The Mischievous Nerd's Guide to World Domination
Author: Stephen Oberauer

Chapter 65
Starting work

My first day at work was quite a lot of fun. I arrived shortly before 9am and walked straight to the large room on the ground floor for the morning’s psych up. I was feeling a bit self-conscious, as I imagined was normal for anyone on their first day. Everyone was very friendly, which did help things a lot. Whenever someone is employed, they’re given a nickname. They called the nickname one’s ‘BI’ name. ‘BI’ is of course the acronym for Beyond Insurance. I was given the name ‘Mischief’. People said I looked mischievous. One lady even told me that I looked like a mischievous kitten that was planning to steal some milk. Dave’s BI name was ‘Big Cheese’, and Edward’s was ‘Van Man’.

The first thing that I had to do was to get a psychological check up. I was so used to unexpected things happening that nothing surprised me anymore. My check up consisted of a very long chat with the psychologist, who had a five page evaluation form about me to fill out. After that I was instructed to get to know the BI names of everyone in the building. It was a task which I had to do by myself. I was told to visit every room in the building, except, of course, for the ladies’.

My tour around the building introduced me to some interesting rooms. The building had a gym, changing rooms with showers, a home cinema, a large kitchen where some people were making breakfast and a games room with pool tables, dart boards, a cupboard full of board games, and the ‘secret room’. The door to the secret room was closed. It had a big sign on it saying ‘The Secret Room’. I was instructed to visit all the rooms, and so I turned the door handle. It was locked. I knocked. There was no response, and so I continued to make my way around the building.

After my self-guided tour, I had to go to my desk and fill in a test on a website, where photos of all the employees were displayed, and I had to match each person with their BI name. The test was easy, probably because most people’s names had something to do with what they looked like. I scored 97%. I was pretty sure that I had not seen the people that I didn’t recognize. Perhaps they were on leave.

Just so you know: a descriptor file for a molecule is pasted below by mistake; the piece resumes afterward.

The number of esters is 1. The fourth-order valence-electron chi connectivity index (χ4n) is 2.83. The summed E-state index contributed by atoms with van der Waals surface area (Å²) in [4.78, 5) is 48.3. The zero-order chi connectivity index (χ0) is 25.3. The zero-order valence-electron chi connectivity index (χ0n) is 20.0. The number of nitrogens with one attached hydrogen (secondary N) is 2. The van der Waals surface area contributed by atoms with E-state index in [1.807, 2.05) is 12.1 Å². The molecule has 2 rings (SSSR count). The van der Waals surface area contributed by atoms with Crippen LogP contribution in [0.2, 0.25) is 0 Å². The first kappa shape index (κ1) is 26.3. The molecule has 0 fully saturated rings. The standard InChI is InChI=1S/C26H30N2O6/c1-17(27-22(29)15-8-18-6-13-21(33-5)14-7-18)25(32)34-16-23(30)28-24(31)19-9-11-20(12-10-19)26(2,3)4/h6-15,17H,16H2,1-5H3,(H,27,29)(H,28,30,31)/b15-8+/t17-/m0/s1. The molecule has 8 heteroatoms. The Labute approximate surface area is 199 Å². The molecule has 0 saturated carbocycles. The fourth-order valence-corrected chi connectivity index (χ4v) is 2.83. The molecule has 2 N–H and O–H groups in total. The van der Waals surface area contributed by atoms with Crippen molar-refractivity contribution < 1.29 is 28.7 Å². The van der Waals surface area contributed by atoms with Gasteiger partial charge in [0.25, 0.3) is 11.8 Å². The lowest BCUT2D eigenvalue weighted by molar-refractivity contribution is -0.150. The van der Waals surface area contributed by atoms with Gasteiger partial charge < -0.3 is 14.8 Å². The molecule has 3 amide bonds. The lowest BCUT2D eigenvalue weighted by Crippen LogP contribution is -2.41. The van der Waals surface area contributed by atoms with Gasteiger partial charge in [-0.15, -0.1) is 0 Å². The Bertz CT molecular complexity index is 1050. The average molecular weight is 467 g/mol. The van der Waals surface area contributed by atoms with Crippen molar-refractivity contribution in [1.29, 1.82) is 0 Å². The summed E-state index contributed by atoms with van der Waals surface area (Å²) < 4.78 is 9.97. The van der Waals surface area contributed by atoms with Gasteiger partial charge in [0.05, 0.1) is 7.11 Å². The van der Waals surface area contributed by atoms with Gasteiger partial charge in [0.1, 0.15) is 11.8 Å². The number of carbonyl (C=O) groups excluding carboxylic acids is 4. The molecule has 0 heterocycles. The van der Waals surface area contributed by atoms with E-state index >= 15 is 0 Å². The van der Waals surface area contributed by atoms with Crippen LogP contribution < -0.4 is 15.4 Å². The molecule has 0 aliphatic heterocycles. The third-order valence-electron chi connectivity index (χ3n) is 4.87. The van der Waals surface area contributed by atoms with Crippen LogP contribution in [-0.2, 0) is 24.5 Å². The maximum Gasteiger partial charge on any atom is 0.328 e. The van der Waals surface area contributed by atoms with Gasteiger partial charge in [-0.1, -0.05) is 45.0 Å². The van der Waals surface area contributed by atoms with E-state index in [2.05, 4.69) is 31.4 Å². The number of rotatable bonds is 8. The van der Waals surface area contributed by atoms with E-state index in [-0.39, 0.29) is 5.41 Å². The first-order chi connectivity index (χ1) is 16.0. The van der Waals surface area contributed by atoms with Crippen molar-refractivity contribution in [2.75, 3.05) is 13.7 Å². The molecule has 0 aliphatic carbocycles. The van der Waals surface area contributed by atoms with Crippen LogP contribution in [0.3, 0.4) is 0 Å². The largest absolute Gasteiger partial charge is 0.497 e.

Edward came to visit me at my desk and handed me a copy of the business bible, ‘How to Run the Most Successful Business Ever’. ‘Every employee needs to know this backwards’, he told me. ‘If you like, you can take a few days off and read this at home. When you’re done you’ll be tested on it. The pass mark is 100%, and you don’t get paid until you get 100%. It’s the same rule for everyone, so everyone in this building had to pass the test before they got paid.’

‘How many times did you take the test before you got 100%?’ I asked.

‘About 5 times,’ he replied.

As I turned to leave I called him back. ‘Edward.’

He turned around.

‘What’s the secret room?’

He smiled and looked up, as if contemplating whether or not to tell me. ‘Ask me again in a few months... if you haven’t figured it out yet.’

I drove home, and sat on the couch, reading the book. It was an enjoyable book; not the kind of book that you’d expect if you had to read a book on running a business. All the strange things that I had seen in BI were taken from that book. It even had a section on strategic employment, where it mentioned that when one had found a suitable candidate for employment, they should be taken to do something that they want to do, and it should be paid out of the business account.

The whole mindset of the book was completely different to how one would expect a business to be run. Employees were not given fixed times to work, and so it was one of the goals of the business to make working so attractive that no-one would ever want to go home. People were also given multiple jobs, so, for example, the janitor could also be a manager. Everything was designed to make the employees feel as happy as possible, and also to make them as efficient as possible. No-one was paid according to the work that they did. Instead, everyone was paid equally, according to the profit made by the business.

It took three days until I was confident enough to go back to work and take the test. After studying the book I felt as if my mind had been opened to a whole new way of thinking. I used to hate the idea of having to work, but the book explained various techniques for changing one’s view on work into something that one really looks forward to. Above all, the book taught one to be honest with oneself, not caring about what adverts said, or what was cool, but to open one’s mind to what really matters.

The test was also done on a website on the computer at my desk. I scored 100%.


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